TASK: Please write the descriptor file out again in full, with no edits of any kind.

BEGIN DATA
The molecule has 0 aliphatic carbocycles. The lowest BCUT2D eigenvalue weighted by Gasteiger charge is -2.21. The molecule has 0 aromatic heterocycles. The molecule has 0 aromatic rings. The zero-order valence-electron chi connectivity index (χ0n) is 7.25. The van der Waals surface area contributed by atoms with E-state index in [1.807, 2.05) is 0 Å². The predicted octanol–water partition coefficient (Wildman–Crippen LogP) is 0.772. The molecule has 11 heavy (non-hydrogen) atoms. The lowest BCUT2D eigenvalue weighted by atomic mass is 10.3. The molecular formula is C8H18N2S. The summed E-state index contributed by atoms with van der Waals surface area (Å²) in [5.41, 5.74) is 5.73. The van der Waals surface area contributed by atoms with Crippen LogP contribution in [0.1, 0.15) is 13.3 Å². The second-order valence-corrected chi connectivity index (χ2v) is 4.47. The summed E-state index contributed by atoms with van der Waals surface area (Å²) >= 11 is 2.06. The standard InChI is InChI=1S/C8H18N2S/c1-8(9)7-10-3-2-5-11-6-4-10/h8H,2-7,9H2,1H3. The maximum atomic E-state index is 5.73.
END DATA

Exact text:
The molecule has 0 aliphatic carbocycles. The lowest BCUT2D eigenvalue weighted by Gasteiger charge is -2.21. The molecule has 0 aromatic heterocycles. The molecule has 0 aromatic rings. The zero-order valence-electron chi connectivity index (χ0n) is 7.25. The van der Waals surface area contributed by atoms with E-state index in [1.807, 2.05) is 0 Å². The predicted octanol–water partition coefficient (Wildman–Crippen LogP) is 0.772. The molecule has 11 heavy (non-hydrogen) atoms. The lowest BCUT2D eigenvalue weighted by atomic mass is 10.3. The molecular formula is C8H18N2S. The summed E-state index contributed by atoms with van der Waals surface area (Å²) in [5.41, 5.74) is 5.73. The van der Waals surface area contributed by atoms with Crippen LogP contribution in [0.1, 0.15) is 13.3 Å². The second-order valence-corrected chi connectivity index (χ2v) is 4.47. The summed E-state index contributed by atoms with van der Waals surface area (Å²) >= 11 is 2.06. The standard InChI is InChI=1S/C8H18N2S/c1-8(9)7-10-3-2-5-11-6-4-10/h8H,2-7,9H2,1H3. The maximum atomic E-state index is 5.73.